Eugen Schmalenbach

Eugen Schmalenbach (20 August 1873 – 20 February 1955) was a German academic and economist. He was born in Halver, and attended the Leipzig College of Commerce starting in 1898. That college later became part of Leipzig University, only to emerge again as the Handelshochschule Leipzig.

Schmalenbach is best known as a professor at the University of Cologne, and as a contributor to German language journals on the subjects of economics, and the emerging fields of Business Management and financial accounting. He retired from active university life in 1933; one reason for this was to avoid attention, since his wife, Marianne Sachs, was Jewish. The couple had two children, Marian and Fritz. He died in Cologne in 1955.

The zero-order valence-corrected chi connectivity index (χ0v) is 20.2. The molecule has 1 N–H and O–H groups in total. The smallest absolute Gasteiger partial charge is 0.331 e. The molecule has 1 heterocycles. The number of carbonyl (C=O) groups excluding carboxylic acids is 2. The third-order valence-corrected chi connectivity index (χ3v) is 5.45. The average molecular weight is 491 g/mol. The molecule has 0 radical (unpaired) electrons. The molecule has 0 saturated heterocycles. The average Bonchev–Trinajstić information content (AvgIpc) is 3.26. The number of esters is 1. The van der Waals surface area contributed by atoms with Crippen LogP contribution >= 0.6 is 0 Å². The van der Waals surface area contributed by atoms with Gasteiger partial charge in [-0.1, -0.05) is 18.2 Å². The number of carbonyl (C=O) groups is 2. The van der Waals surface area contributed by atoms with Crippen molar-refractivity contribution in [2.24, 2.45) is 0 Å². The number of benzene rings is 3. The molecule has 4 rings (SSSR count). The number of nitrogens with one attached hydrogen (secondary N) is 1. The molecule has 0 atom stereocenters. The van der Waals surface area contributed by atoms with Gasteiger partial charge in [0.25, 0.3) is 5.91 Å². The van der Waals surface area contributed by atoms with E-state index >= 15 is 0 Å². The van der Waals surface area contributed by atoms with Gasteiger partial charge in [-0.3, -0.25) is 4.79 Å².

Schmalenbach was the founder of the Schmalenbach Society, which works for closer links between research in business economics and the world of business. It still exists, after fusing with another organisation in 1978.[1]

Eugen Schmalenbach is sometimes confused with his brother, Herman Schmalenbach, a philosopher and sociologist known for his sociological concept of the bund, or communion, c.f., Kevin Hetherington (‘The Contemporary Significance of Schmalenbach’s Concept of the Bund’), and Howard G. Schneiderman (‘Herman Schmalenbach,’ in The Encyclopedia of Community).


  1.  “Goals” at Schmalenbach-Gesellschaft web site

Further reading

  • “After Schmalenbach – The origins and extension of his School,1873: 1955: 1990 with special relevance to Economic Polity, Information & Decisions”, Trinity University archives
  • Schoenfeld, Hanns Martin. “Schmalenbach, Eugen (1873-1955).” In History of Accounting: an International Encyclopedia,edited by Michael Chatfield and Richard Vangermeersch. New York: Garland Publishing, 1996. pp. 514–516.

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